You had to remove yourself from the distractions of normal life completely. You had to go on a journey inside your own mind. Through meditation. Or fasting. Shunning work. But I had long term responsibilities I couldn’t just up and leave. Reading these books after starting a family and having signed up to long term financial obligations became just another cause of anxiety. I worried whether the fact I was mid-life, surrounded by people I loved and with a decent job, meant self-knowledge, a life of meaning, was beyond me. And work weighed heavily. I was about to embark on a phase of stress I knew would stretch me more than I wanted it too. I thought it might break me.

Cornwall arrived hours later on a sign as I swept passed Exeter but the North coast I was heading for was still hours away. Darkness in June takes a while to settle, as though the night can’t quite make up its mind to come. A few pondering hours later the road climbed, became my horizon and turned into cloud before falling as the unseen land funnelled towards the sea. The beach I arrived at was desolate. A few lonely gulls drifting across the vast expanse of sand. Grey houses people yearn to escape from clutched to the cliffs next to empty cottages with glass extensions borrowed by strangers searching for Summer sun. I opened the car door, pushing it with my right foot against the wind. The surf pounded. It fizzed.

I looked at the drawing I had transferred from his description of the landscape that had spoken to him into my notebook so many months ago, and fought East up a hill on foot until I convinced myself the picture - albeit from a different angle - matched the scenefrank beneath me. I was out of breath and bent my body over, pushing my hands down on my knees to draw in air and recover, and felt pleased I had made it. It was the right place. I stood up and stretched my back, pushing my shoulders behind my body. At the top of the hill to my right I could see a crack of a path leading through what I imagined was green. Turning into a slow declining road that fell gently North to my left to the sea. His house was in the distance somewhere and this was the view he lived to see. The view that had connected him through the idea to me. There was a car park at the bottom of the road with a small hut and a payment machine. I looked at it from the West. The declivity of the road and the cliffs ahead hid the endless sea. If you dared to venture far enough through the gap it would seem as though the beach of the world had been hiding behind it. Waves curled through the apparently flat water below like fabric with an evolving seam. A mix of geography, power and dream. Something even a non-surfer like me could see.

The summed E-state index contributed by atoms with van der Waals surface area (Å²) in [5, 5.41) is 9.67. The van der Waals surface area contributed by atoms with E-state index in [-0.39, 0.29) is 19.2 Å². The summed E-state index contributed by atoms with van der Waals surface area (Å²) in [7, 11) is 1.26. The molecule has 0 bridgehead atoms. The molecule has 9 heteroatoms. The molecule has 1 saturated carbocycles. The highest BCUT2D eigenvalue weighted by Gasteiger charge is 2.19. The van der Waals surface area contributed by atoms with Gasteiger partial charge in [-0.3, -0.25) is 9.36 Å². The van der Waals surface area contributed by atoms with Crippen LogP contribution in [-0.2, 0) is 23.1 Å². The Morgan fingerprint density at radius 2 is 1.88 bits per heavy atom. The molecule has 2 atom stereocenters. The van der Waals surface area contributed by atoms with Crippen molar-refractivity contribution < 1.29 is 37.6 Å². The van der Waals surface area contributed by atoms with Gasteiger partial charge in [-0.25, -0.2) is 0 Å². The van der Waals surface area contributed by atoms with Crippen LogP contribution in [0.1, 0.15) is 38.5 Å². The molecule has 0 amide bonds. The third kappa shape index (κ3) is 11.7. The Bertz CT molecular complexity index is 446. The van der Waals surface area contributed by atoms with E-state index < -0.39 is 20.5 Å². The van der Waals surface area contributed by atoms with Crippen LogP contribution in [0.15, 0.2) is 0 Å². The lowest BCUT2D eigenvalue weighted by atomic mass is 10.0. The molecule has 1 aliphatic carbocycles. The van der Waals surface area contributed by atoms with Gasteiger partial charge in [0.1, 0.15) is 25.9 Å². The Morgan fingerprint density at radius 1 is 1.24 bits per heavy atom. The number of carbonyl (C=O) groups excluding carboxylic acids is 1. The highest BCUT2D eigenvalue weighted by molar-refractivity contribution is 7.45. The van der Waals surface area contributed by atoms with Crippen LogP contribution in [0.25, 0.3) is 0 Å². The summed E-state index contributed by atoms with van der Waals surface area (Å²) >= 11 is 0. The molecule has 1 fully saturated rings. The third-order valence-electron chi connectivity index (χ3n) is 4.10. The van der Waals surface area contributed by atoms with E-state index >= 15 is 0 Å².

An hour later I had found my campsite and unpacked myself into a canvas bell tent with a double bed and duvet, a table to eat on and a rug next to a chest of pans, glasses, mugs and candles because there was no electricity. I’d left my phone at home as a statement of intent. I wrote thoughts in my notebook until the light dwindled behind a quilt of cloud and then read the flames while imagining the sea. My kettle steamed on the brazier and soon I was warming inside from drenched mint leaves. I planned to have no alcohol that week and plenty of sleep. There was a phone booth by the road in case of emergencies and a post box if my notebook got the better of me. I wrote down the phone number on a postcard in my back pocket to send to my love the next morning so she could reach me. I turned to the mattress and candles in the tent.

If you are on a journey to find out who you are you’ll find clues reflected in the people you meet. My mind had evolved so slowly I was unaware of the changes but I knew it was happening tectonically. Looking back my life had experienced dramatic shifts, both professionally and personally, but at the time it didn’t seem so. Not especially. I had spent most of my life following something instead of leading. Despite now being beyond 40 I still felt essentially the same as at fifteen. The only exception a strange kind of gaunt experience garnered from experiencing love, loss and tragedy.

I was adjusting to middle age. From the outside my life choices had always appeared erratic. Maybe even mercurial. Especially a few years before, but they made elemental sense to me. The reflection I cast in the people around me, I’d decided, was my most effective ‘real time’ way of glimpsing me. He was the first time I hadn’t discovered one of these mirrors retrospectively.

But something had shifted inside me. I had hit a wall inside my own mind. Reaching the edge of what I thought I was capable of being. In my life. The business. Everything. It was an emergency. I had to prove to myself somehow that the preconceptions I had accepted my entire life did not have to be defining.